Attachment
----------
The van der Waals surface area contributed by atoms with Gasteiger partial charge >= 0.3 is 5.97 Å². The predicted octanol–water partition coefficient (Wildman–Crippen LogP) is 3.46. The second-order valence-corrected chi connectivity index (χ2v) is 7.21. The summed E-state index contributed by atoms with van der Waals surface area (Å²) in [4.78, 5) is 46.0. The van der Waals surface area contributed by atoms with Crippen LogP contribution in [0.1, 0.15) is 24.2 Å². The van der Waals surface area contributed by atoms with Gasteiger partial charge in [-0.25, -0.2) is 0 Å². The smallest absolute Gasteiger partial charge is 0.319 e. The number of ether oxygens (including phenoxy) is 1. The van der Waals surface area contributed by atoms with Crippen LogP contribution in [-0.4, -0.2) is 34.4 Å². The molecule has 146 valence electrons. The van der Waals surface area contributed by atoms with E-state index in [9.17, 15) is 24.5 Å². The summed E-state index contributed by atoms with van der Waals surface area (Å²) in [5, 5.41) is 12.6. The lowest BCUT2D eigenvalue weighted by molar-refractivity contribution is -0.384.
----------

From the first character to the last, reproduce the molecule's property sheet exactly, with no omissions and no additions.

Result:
The van der Waals surface area contributed by atoms with Gasteiger partial charge >= 0.3 is 5.97 Å². The predicted octanol–water partition coefficient (Wildman–Crippen LogP) is 3.46. The second-order valence-corrected chi connectivity index (χ2v) is 7.21. The summed E-state index contributed by atoms with van der Waals surface area (Å²) in [4.78, 5) is 46.0. The van der Waals surface area contributed by atoms with Crippen LogP contribution in [0.1, 0.15) is 24.2 Å². The van der Waals surface area contributed by atoms with Gasteiger partial charge in [-0.25, -0.2) is 0 Å². The smallest absolute Gasteiger partial charge is 0.319 e. The number of ether oxygens (including phenoxy) is 1. The van der Waals surface area contributed by atoms with Crippen LogP contribution in [-0.4, -0.2) is 34.4 Å². The molecule has 146 valence electrons. The van der Waals surface area contributed by atoms with E-state index in [9.17, 15) is 24.5 Å². The summed E-state index contributed by atoms with van der Waals surface area (Å²) in [5, 5.41) is 12.6. The lowest BCUT2D eigenvalue weighted by molar-refractivity contribution is -0.384.